It sounds obvious when you first say it: you can scale AWS ASGs (Auto Scaling Groups) down to zero. This can be a cost-savings measure: zero servers means zero cost. But most people do not do this! 

Wait – Why Would You Want to?

Maybe you’ve heard the DevOps saying: servers should be cattle, not pets. This outlook would say that you should have no single server that is indispensable – a special “pet”. Instead, servers should be completely replaceable and important only in herd format, like cattle. One way to adhere to this framework is by creating all servers in groups.

Some of our customers follow this principle: they use Auto Scaling Groups for everything. When they create a new app, they create a new ASG – even if it has a server size of one. This can remove challenges to scale up in the future. However, this leaves these users with built-in wasted spend. 

Here’s a common scenario: a production environment is built with Auto Scaling Groups of EC2 instances and RDS databases. A developer or QA specialist copies production to their testing or staging environment, and soon enough, there are three or four environments of ASGs with huge servers and databases mimicking production, all running, and costing money, when no one is using them.

By setting an on/off schedule on your Auto Scaling Groups, you can scale them down to a min/max/desired number of instances as “0” overnight, on weekends, or whenever else these groups are not needed.

In essence, this is just like parking a single EC2 instance when not in use. Even for an EC2 instance, users are unlikely to go into the AWS console at the end of a workday to turn off their non-production servers overnight. For ASGs, it’s even less likely. For a single right-click to stop an EC2 instance, an AWS ASG requires you to go to ASG settings, edit, modify the min/max/desired number of instances – and then remember to do the opposite when you need to turn them back on.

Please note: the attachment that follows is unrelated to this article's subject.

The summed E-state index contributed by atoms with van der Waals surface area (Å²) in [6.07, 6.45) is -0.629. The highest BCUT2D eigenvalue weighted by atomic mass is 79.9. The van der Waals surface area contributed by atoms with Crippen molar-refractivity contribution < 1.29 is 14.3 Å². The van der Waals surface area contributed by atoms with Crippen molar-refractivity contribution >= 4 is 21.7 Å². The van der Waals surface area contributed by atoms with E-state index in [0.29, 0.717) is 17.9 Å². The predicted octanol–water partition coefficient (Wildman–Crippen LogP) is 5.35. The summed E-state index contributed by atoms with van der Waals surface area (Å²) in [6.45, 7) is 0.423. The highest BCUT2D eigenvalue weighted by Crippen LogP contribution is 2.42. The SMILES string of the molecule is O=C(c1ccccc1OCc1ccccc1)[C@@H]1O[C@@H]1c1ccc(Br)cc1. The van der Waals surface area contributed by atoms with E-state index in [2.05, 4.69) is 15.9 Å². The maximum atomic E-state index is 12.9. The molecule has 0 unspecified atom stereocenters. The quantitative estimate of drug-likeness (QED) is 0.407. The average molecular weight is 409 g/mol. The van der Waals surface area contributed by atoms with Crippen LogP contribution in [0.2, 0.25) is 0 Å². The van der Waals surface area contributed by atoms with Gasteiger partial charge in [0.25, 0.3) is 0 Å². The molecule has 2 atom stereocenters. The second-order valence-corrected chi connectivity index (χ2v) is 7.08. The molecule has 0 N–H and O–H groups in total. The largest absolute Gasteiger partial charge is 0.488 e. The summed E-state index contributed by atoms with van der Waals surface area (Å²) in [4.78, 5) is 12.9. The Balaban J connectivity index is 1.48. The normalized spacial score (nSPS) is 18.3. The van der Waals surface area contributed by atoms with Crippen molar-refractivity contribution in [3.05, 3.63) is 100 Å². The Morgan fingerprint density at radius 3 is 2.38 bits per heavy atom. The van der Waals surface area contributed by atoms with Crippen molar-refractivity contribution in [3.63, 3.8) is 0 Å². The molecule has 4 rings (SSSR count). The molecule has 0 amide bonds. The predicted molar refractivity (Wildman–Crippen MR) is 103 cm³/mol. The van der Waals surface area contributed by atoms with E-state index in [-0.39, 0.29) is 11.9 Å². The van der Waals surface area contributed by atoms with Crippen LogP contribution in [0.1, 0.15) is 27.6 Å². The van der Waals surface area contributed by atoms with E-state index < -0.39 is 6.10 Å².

How You Can “Scale to Zero” in Practice

 

One ParkMyCloud customer, Workfront, is using this daily to keep costs in check. Here’s how Rob Weaver described it in a recent interview with Corey Quinn:

Scaling environments are a perfect example. If we left scaling up the entire time 24/7 – it would cost as much as a production instance. It’s a full set of databases, application servers, everything. For that one, we’ve got it set so the QA engineers push a button [in ParkMyCloud], they start it up. For a certain amount of time before it shuts back down.  

In other cases, we’ve got people who go in and use the [ParkMyCloud] UI, push the little toggle that says “turn this on”, choose how long to turn it on, and they’re done.

How else does Workfront apply ParkMyCloud’s automation to reduce costs for a 5X ROI? Find out here

Another Fun Fact About AWS ASGs

One gripe some users have about Auto Scaling Groups is that they terminate resources when scaling down (one could argue that those users are pro-pet, anti-cattle, but I digress). If your needs require servers in AWS ASGs to be temporarily stopped instead of terminated, ParkMyCloud can do that too, with the “Suspend ASG Processes” option when parking a scale group. This will suspend the automation of an ASG and stop the servers without terminating them, and reverse this process when the ASG is being “unparked”. 

Try both scaling to zero and suspending ASGs – start a free trial of ParkMyCloud to try it out.  

About Katy Stalcup

Katy Stalcup is the Director of Marketing for ParkMyCloud, where she’s responsible for a wide variety of content development, campaigns, and events. Since ParkMyCloud's founding, she's evangelized its message of simple cost savings and automation (seriously, in the words of one of our customers, "There is literally no reason not to use ParkMyCloud"). Katy is a Northern Virginia native who is happy to contribute to the region’s growing reputation as an East Coast gathering point for technology innovation - particularly as a graduate of the Alexandria, VA Thomas Jefferson High School for Science and Technology. She also earned bachelor’s degrees in communication and psychology from Virginia Tech. In her free time, she enjoys reading novels, playing strategy board games, and travel both near and far.